Sublime: Sublime

Sublime

Sublime's Self-Titled album

 

I’ve always loved when unlikely musical genres come together. Even if the sum isn’t necessarily always greater than its parts, the outcome is often quite interesting. It could be the fusion of hip-hop and rock. It could be metal and orchestras. Or it could be punk and reggae, as is the case with a band like Sublime.

Sublime formed back in 1988, in Long Beach, California. The original members of the band only listened to punk, and it wasn’t until singer Bradley Nowell joined and introduced the other guys to reggae and ska music that the band developed their signature sound.  While their eclectic fusion of genres initially didn’t help them book many shows, the band demonstrated a lot of tenacity, starting their own label, Skunk Records, and sought out local ska bands to play with. Eventually Sublime built a pretty solid following in California on the back of their live shows, and in 1992, they proceeded to record an album through their own label. This provided a minor boost in popularity, but it wasn’t until their third record was released, this time on a major label, that the band would achieve mainstream success.

This month, we’re listening to that album. Sublime, the band’s self-titled third, and final album was released by MCA Records in the summer of 1996. Eventually going 5x platinum, Sublime spent an impressive 122 weeks on the chart, cracking Billboard’s top 20 with a peak position of 13. Four singles from the album received major radio airplay, including What I got, and Santeria.

Unfortunately, despite all the commercial success, the band had broken up by the time the album was released, due to the untimely passing of lead singer, Bradley Nowell. Throughout the album’s production, Bradley had been struggling with a nasty heroin addiction, one that ultimately cost him his life – just weeks before the album would launch Sublime into the mainstream. The band called it quits. One of Sublime’s managers was quoted as saying that “the surviving members of Sublime had no interest in continuing to perform and record under the ‘Sublime’ name. ” Just like Nirvana, Sublime died when Brad died.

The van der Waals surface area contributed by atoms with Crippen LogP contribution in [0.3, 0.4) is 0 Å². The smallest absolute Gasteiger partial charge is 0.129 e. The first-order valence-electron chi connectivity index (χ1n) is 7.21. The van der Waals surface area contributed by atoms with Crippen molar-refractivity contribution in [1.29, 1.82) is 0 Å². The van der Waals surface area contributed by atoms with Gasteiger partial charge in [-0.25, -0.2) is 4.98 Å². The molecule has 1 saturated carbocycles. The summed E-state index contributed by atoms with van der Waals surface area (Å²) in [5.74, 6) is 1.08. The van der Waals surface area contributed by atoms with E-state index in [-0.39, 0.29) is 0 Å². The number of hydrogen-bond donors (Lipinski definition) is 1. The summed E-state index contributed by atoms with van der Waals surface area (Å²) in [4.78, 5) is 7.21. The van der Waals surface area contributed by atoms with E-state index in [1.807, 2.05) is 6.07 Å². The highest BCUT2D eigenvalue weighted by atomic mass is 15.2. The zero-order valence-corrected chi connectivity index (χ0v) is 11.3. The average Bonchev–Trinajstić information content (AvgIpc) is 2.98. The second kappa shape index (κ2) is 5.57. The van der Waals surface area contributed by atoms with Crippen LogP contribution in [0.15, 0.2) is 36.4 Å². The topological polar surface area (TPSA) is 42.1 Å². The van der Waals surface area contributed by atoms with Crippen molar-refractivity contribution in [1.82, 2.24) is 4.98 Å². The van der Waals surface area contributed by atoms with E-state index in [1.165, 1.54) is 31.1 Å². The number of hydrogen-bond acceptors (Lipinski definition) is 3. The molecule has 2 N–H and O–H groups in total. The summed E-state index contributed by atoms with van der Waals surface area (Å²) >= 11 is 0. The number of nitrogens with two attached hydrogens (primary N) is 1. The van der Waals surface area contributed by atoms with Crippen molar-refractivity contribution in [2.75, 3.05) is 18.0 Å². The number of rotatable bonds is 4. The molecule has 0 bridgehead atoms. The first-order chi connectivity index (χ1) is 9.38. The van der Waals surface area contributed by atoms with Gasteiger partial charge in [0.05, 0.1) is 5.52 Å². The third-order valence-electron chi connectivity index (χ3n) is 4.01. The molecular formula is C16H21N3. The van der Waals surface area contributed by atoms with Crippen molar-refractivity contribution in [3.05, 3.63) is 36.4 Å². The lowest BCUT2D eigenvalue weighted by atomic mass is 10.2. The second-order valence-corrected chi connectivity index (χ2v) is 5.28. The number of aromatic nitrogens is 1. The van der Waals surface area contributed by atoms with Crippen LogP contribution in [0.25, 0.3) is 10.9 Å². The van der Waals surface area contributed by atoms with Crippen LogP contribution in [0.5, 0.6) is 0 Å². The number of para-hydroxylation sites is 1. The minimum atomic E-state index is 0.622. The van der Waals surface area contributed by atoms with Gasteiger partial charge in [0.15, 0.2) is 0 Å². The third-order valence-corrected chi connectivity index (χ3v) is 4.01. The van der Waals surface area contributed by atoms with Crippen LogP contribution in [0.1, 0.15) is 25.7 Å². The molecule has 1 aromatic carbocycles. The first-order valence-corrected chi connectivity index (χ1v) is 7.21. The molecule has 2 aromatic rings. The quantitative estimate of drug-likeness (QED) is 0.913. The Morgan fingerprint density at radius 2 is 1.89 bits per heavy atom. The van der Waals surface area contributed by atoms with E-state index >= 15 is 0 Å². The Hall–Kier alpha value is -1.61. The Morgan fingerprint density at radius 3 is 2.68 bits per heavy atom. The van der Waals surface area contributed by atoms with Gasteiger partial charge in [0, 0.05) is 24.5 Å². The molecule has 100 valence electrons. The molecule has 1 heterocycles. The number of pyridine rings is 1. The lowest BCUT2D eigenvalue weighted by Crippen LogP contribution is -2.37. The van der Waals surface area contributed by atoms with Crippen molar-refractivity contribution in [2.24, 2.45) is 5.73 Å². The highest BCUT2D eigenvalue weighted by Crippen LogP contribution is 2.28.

Over two decades have come and gone since Nowell’s death, and the dissolution of the band, and yet Sublime’s impact can still be felt today. Spin Magazine includes Sublime on its list of the best albums of the decade, opining that it “redeemed” modern rock radio in the post-grunge era. It deems Sublime “a tragic contradiction: a confident, clearheaded work by an artist coming into his own and at the same time losing control.”

As we dive into June, I invite you to soak up the sounds of mid ‘90s California with us, and be sure to come back at the beginning of July to hear our review of Sublime’s self-titled album.

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